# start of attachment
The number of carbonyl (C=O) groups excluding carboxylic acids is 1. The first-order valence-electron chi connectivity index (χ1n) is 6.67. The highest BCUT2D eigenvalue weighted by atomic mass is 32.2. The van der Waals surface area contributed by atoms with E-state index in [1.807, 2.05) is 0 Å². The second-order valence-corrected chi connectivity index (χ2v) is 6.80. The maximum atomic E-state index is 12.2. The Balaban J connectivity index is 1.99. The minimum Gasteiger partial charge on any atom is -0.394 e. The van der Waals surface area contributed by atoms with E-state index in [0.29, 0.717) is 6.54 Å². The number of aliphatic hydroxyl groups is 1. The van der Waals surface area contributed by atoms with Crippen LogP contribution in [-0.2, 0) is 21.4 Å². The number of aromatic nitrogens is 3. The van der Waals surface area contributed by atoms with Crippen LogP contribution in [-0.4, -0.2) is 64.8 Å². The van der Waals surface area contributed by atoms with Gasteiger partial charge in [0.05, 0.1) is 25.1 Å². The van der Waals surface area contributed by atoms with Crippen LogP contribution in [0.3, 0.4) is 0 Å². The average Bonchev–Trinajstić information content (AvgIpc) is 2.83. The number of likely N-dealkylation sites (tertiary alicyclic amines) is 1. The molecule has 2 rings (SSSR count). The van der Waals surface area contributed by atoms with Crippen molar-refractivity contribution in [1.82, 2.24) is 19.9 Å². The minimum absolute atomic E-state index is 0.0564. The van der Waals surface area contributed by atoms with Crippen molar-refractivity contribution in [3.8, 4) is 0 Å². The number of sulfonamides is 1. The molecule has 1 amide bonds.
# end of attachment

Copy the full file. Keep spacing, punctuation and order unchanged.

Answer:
The number of carbonyl (C=O) groups excluding carboxylic acids is 1. The first-order valence-electron chi connectivity index (χ1n) is 6.67. The highest BCUT2D eigenvalue weighted by atomic mass is 32.2. The van der Waals surface area contributed by atoms with E-state index in [1.807, 2.05) is 0 Å². The second-order valence-corrected chi connectivity index (χ2v) is 6.80. The maximum atomic E-state index is 12.2. The Balaban J connectivity index is 1.99. The minimum Gasteiger partial charge on any atom is -0.394 e. The van der Waals surface area contributed by atoms with E-state index in [0.29, 0.717) is 6.54 Å². The number of aliphatic hydroxyl groups is 1. The van der Waals surface area contributed by atoms with Crippen LogP contribution in [-0.2, 0) is 21.4 Å². The number of aromatic nitrogens is 3. The van der Waals surface area contributed by atoms with Crippen LogP contribution in [-0.4, -0.2) is 64.8 Å². The van der Waals surface area contributed by atoms with Gasteiger partial charge in [0.05, 0.1) is 25.1 Å². The van der Waals surface area contributed by atoms with Crippen LogP contribution in [0.3, 0.4) is 0 Å². The average Bonchev–Trinajstić information content (AvgIpc) is 2.83. The number of likely N-dealkylation sites (tertiary alicyclic amines) is 1. The molecule has 2 rings (SSSR count). The van der Waals surface area contributed by atoms with Crippen molar-refractivity contribution in [1.82, 2.24) is 19.9 Å². The minimum absolute atomic E-state index is 0.0564. The van der Waals surface area contributed by atoms with Crippen molar-refractivity contribution in [3.8, 4) is 0 Å². The number of sulfonamides is 1. The molecule has 1 amide bonds.